Glancing at headlines in the news yesterday, one in particular caught my eye. It seems today, September 21st, is World Gratitude Day.
The seed of an idea planted in 1965 has grown and taken on a life of its own over the past five decades.
It seemed rather fortuitous that the concept of gratitude was raised since I was in the middle of writing on the benefits of positive psychology (also referred to as learned optimism).
The premise of positive psychology is simple: go beyond traditional forms of psychology which focus on alleviating suffering and treating mental illness to take a more proactive approach to improve the human condition.
Or, as I like to think of it, an emphasis on prevention (beefing up the positive) rather than or in addition to treatment (diminishing the negative).
Positive psychology seeks to enhance daily life and help build thriving individuals, families and communities through scientific understanding of and effective interventions to encourage well-being.
Personal growth and flourishing through affirmative thoughts and actions. Thriving rather than simply surviving.
Now before you start thinking that positive psychology is simply a bunch of new-age psycho-babble about hugs and kisses and rainbows and cuddly kittens, bear with me.
Thanks in large part to the pioneering work of Martin Selgiman and Mihaly Csikszentmihalyi, positive psychology has come to play an important role in maintaining our emotional health. It’s an evidence-based discipline with significant research to back it up; it’s centered on positive emotions, traits and institutions.
To practice gratitude is to make the effort not only to recognize and be thankful for positive aspects of our lives but also appreciate their presence. It’s a method to help us develop, project and reinforce an optimistic view of current and future events and an upbeat presentation. Gratitude is only one of many such methods, but a powerful one nonetheless.
Positive psychology in general, and gratitude in particular, both contribute to our personal reserves of emotional resilience.
Emotional resilience is the psychological ability to weather whatever life throws at us – all the negative stuff, the tough challenges, even the worst we can imagine – while maintaining or eventually working our way back to a sense of feeling good about ourselves.
I happened to be looking at the benefits of positivity to an individual: in other words, why you and I reap the rewards of practicing gratitude and related conventions. Yet Seligman and other positive psychologists believe you can extrapolate the benefits beyond the individual to the family unit and the broader community.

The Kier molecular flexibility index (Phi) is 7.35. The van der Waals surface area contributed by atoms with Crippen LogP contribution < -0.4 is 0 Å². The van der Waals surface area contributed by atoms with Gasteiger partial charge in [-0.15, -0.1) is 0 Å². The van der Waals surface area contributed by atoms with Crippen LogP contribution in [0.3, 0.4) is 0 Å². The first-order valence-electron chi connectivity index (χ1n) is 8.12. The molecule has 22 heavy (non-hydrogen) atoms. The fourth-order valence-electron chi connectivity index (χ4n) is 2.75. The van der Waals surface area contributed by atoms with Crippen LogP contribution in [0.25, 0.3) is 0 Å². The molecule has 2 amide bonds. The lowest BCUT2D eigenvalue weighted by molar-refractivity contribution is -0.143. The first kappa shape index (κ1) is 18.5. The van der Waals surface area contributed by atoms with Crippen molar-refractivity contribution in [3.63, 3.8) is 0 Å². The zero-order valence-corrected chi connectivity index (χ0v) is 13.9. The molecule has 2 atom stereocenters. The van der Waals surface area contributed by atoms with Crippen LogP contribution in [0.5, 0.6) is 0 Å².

So why not the world?
It certainly isn’t easy.
Expressing appreciation for the good that exists on a global level is challenging on the best of days when there is so much conflict and strife, so many in need. It has become even more difficult in recent days when the clash of cultures in terms of individual rights and religious convictions have turned threatening and violent.
A cyber friend of mine who is Muslim wondered whether the effort to differentiate between moderates and radicals had simply become ‘Muslim white noise’ to non-Muslims.*
I’ve been pondering how you convince others that people speaking, writing and filming foolish and offensive things does not equate to agreement by those who lament the insulting nature of the discourse but staunchly support their right to spew it, an abstract thought to someone not raised in a society in which speech is an inalienable cornerstone of individual and collective freedoms.
If you work feeding the hungry, housing those without shelter, teaching the uneducated, reuniting the disposed, helping those without a voice, it can get pretty grueling dealing with the emotional fallout day after day.
And that is precisely why we need a day dedicated to gratitude on an international scale.
If as individual voices, groups and governments we’re going to keep trying to deal with all of the $h!t that is flying around without throwing up our hands in despair, if we’re to make headway in improving the human condition, if we’re to shift the dialogue from anger to engagement, we need emotional resilience.
Collective emotional resilience on a grand scale.
Have a look at the words of Edna Lemle as she recognized the accomplishments of Sri Chinmoy, head of the UN Meditation Group and recognized founder of World Gratitude Day at a UN ceremony back in 1977:
‘WHEREAS, words of praise and positive thoughts generate dynamic harmony, and
WHEREAS, decisions made from a grateful heart are endowed with intrinsic wisdom and engender prosperity; and
WHEREAS, gratitude, the opposite of “taking for granted,” is a positive emotion which generates good will, is a basic emotion which is indigenous to all people, is a peace-engendering feeling;
AND WHEREAS, September 21 is a special day. It is an equinox: one of the two times of the year when the sun passes over the equator and night and day are everywhere of equal length and everyone is equal under the sun;
THEREFORE let us proclaim World Gratitude Day, a holiday for all peoples, a day of meditation for all religions, a day of celebration for all humanity, united by knowledge of simultaneously shared emotion, a day when triumph of the spirit can make a world community.’
World Gratitude Day offers a reminder that sometimes we need to dig deep and recall all that we have to be thankful for on a global level so that we can get up tomorrow and keep working on all that remains to be done.
*Updated 26 Sept 2012 to reflect Aisha Ashraf’s great article ‘The Truth About Islam’ on Expatlogue.com
[Image credit: Idea go, portfolio 809, freedigitalphotos.net]